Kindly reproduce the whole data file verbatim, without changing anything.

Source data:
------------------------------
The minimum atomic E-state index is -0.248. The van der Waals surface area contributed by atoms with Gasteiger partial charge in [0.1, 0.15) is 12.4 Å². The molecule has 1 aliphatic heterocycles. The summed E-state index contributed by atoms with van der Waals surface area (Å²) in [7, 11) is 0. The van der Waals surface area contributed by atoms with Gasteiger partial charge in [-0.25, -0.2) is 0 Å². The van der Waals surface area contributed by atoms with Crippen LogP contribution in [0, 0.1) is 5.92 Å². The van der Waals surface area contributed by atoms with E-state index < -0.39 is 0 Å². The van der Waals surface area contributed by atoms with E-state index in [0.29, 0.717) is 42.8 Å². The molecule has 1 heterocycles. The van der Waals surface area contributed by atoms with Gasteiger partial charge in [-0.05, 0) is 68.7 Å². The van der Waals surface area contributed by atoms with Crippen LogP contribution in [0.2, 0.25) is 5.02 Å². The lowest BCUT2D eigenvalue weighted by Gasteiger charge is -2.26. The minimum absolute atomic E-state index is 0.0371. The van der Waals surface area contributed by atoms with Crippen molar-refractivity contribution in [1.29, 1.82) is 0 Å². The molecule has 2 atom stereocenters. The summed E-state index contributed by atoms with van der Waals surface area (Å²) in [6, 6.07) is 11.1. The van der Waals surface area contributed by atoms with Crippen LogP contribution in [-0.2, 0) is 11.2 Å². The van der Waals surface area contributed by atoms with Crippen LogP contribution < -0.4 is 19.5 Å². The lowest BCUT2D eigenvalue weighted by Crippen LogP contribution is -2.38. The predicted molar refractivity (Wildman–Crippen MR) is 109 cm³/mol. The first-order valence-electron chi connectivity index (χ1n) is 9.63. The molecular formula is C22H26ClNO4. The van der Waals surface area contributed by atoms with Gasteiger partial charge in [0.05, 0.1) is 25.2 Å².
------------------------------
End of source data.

The minimum atomic E-state index is -0.248. The van der Waals surface area contributed by atoms with Gasteiger partial charge in [0.1, 0.15) is 12.4 Å². The molecule has 1 aliphatic heterocycles. The summed E-state index contributed by atoms with van der Waals surface area (Å²) in [7, 11) is 0. The van der Waals surface area contributed by atoms with Gasteiger partial charge in [-0.25, -0.2) is 0 Å². The van der Waals surface area contributed by atoms with Crippen LogP contribution in [0, 0.1) is 5.92 Å². The van der Waals surface area contributed by atoms with E-state index < -0.39 is 0 Å². The van der Waals surface area contributed by atoms with E-state index in [0.29, 0.717) is 42.8 Å². The molecule has 1 heterocycles. The van der Waals surface area contributed by atoms with Gasteiger partial charge in [-0.05, 0) is 68.7 Å². The van der Waals surface area contributed by atoms with Crippen LogP contribution in [0.2, 0.25) is 5.02 Å². The lowest BCUT2D eigenvalue weighted by Gasteiger charge is -2.26. The minimum absolute atomic E-state index is 0.0371. The van der Waals surface area contributed by atoms with Crippen molar-refractivity contribution in [1.29, 1.82) is 0 Å². The molecule has 2 atom stereocenters. The summed E-state index contributed by atoms with van der Waals surface area (Å²) in [6, 6.07) is 11.1. The van der Waals surface area contributed by atoms with Crippen LogP contribution in [-0.2, 0) is 11.2 Å². The van der Waals surface area contributed by atoms with Crippen LogP contribution < -0.4 is 19.5 Å². The lowest BCUT2D eigenvalue weighted by Crippen LogP contribution is -2.38. The predicted molar refractivity (Wildman–Crippen MR) is 109 cm³/mol. The first-order valence-electron chi connectivity index (χ1n) is 9.63. The molecular formula is C22H26ClNO4. The van der Waals surface area contributed by atoms with Gasteiger partial charge in [0.05, 0.1) is 25.2 Å².